Prepared by Jonathan D. Dodd, MB, David O'Donnel, MB, Ronan Killeen, MB, Ronan Ryan, MB, Peter Quigley, MB, and Martin Quinn, MB, St. Vincent's University Hospital, Elm Park, Dublin, Ireland.
A 73-year-old woman was admitted for the investigation of atypical, intermittent chest pain and dyspnea. Her chest pain came on suddenly, was not relieved by nitrates, and did not radiate. It continued to occur intermittently throughout her hospital stay but remained stable in severity. Her dyspnea was more gradual in onset, was mild initially, and became progressively worse over the course of her stay. Her surgical history was significant for an aortic valve replacement 20 years previously for aortic stenosis. She did not suffer from hypertension and was a nonsmoker. Her medications included anticoagulation for her prosthetic valve.
On examination, the patient had a mild tachycardia (100 bpm) and normal blood pressure. An ejection systolic murmur and click was auscultated over the aortic area. Her electrocardiogram, serum troponin, and chest radiograph were normal. Over the next 10 days she remained stable, but her intermittent chest pain persisted and her dyspnea progressed. Because of her continuing atypical chest pain, she was referred to invasive coronary angiography. The cardiologist was unable to engage the coronary arteries. An aortic angiogram was performed and the aortic lumen was found to be widely dilated (Figure 1). A large outpouching was noted arising from the posterior wall of the ascending aorta.
The patient was transferred urgently to the radiology department, where she underwent 64-slice cardiac CT (Siemens Sensation, Erlangen, Germany) to further evaluate the aorta and coronary arteries. Technical parameters included 375-msec rotation time, 0.75-mm slice thickness, 0.4-mm overlap, kVp 120, 850 mAs, pitch 0.2, 120 mL of Niopam 370 (Bracco UK, Ltd., High Wycombe, UK) (using the test bolus technique), and image reconstruction with retrospective electrocardiographic (ECG) gating. The images showed a Stanford type A aortic dissection. A portion of the dissection had partially ruptured through the posterior aortic wall to form a large pseudoaneurysm (Figure 2). The pseudoaneurysm was causing significant external compression on the right main pulmonary artery (Figure 3). The 64-slice cardiac CT images clearly showed extension of the dissection ﬂap to involve the ostium of the left main (LM) coronary artery (Figure 4A). The right coronary artery ostia appeared uninvolved (Figure 4B). Based on the cardiac CT findings, surgical repair included an LM coronary reimplantation in addition to an aortic root and valve replacement. The patient made a full, immediate postoperative recovery.
Recent developments in CT technology have led to its increasing application for acute chest pain. For our patient, it provided valuable preoperative information on the extension of the dissection ﬂap to involve the LM coronary artery, as well as the presence of a large pseudo-aneurysm. Technically, if a dissection does not involve the coronary arteries, then the aortic graft repair is performed as a supracoronary procedure, and the native aortic shell becomes wrapped around the graft. If the coronary arteries are involved by the dissection, coronary graft reimplantation (Bentall procedure) is necessary. 1 Thus, in acute aortic dissection, coronary artery involvement plays a major role in the type of surgical procedure performed. Traditionally, the coronary arteries have not been evaluable with CT. The rapid motion of the heart resulted in excessive motion artifacts, precluding robust assessment of the coronary ostia in the context of aortic dissection. 2 Newer CT techniques involving data reconstruction with ECG-gating allow images to be reconstructed at a particular part of the R-R interval throughout scan acquisition. Usually, the best portion is at 60% to 70% of the R-R interval, resulting in "motionless" imaging of the coronary arteries. The images in the current case were reconstructed at 65% of the R-R interval, allowing excellent visualization of the proximal extent of the dissection to the LM coronary ostium.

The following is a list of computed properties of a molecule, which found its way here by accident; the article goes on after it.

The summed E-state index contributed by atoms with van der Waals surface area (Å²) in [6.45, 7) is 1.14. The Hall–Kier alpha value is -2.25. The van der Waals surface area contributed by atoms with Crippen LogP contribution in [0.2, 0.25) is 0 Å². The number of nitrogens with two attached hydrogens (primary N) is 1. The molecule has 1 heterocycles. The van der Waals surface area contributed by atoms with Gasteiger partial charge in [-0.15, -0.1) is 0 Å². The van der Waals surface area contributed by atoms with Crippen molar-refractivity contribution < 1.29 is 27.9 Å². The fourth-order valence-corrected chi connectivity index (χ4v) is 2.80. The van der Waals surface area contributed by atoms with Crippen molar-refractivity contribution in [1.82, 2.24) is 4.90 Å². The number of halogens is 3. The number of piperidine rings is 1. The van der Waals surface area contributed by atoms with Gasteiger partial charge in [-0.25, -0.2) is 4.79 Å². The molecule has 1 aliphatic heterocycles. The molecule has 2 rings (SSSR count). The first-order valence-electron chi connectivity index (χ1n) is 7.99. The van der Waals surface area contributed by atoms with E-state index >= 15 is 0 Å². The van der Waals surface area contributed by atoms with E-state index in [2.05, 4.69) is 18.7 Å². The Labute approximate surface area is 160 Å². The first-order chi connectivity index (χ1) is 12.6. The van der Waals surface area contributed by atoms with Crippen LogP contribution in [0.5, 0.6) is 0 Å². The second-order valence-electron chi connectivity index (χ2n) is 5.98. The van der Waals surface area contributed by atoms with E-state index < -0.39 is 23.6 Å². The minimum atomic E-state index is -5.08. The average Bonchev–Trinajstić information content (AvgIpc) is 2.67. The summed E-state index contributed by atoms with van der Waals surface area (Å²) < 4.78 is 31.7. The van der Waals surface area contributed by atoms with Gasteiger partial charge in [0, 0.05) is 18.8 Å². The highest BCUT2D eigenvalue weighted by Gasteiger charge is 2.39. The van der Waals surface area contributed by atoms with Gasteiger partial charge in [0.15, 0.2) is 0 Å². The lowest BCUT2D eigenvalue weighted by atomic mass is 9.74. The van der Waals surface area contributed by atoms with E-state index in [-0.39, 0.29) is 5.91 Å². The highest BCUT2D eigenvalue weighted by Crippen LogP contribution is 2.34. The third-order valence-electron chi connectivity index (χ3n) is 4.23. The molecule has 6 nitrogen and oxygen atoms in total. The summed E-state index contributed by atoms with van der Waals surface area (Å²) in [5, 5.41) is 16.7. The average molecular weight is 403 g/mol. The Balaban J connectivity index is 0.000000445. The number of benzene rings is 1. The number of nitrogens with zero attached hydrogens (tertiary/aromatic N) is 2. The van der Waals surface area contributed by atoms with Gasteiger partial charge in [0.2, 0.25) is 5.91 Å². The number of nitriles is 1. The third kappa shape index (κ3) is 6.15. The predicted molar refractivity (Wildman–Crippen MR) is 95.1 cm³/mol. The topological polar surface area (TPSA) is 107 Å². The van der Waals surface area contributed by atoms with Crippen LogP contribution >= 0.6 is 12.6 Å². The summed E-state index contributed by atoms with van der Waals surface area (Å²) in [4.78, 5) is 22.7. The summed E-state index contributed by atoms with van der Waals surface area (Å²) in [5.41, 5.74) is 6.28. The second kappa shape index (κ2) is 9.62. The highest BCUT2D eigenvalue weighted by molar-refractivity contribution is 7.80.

The application of CT angiography for patients referred with chest pain is currently an area of intense research interest. Several studies have shown cardiac CT to have a negative predictive value of close to 100% in the exclusion of acute coronary syndrome. 3 Dedicated cardiac CT protocols are evolving to include a "triple-rule-out" assessment for aortic dissection and pulmonary embolism in addition to the coronary arteries, but these protocols lack thorough clinical evaluation. Early studies have shown that CT may provide excellent visualization of the coronary, pulmonary, and aortic territories. 4 Such technology developments are supporting recommendations that cardiac CT may play an important role in the investigation of patients presenting to the emergency department with acute chest pain. 5
Cardiac CT with retrospective ECG-gating allows accurate evaluation of coronary ostial involvement in acute aortic dissection.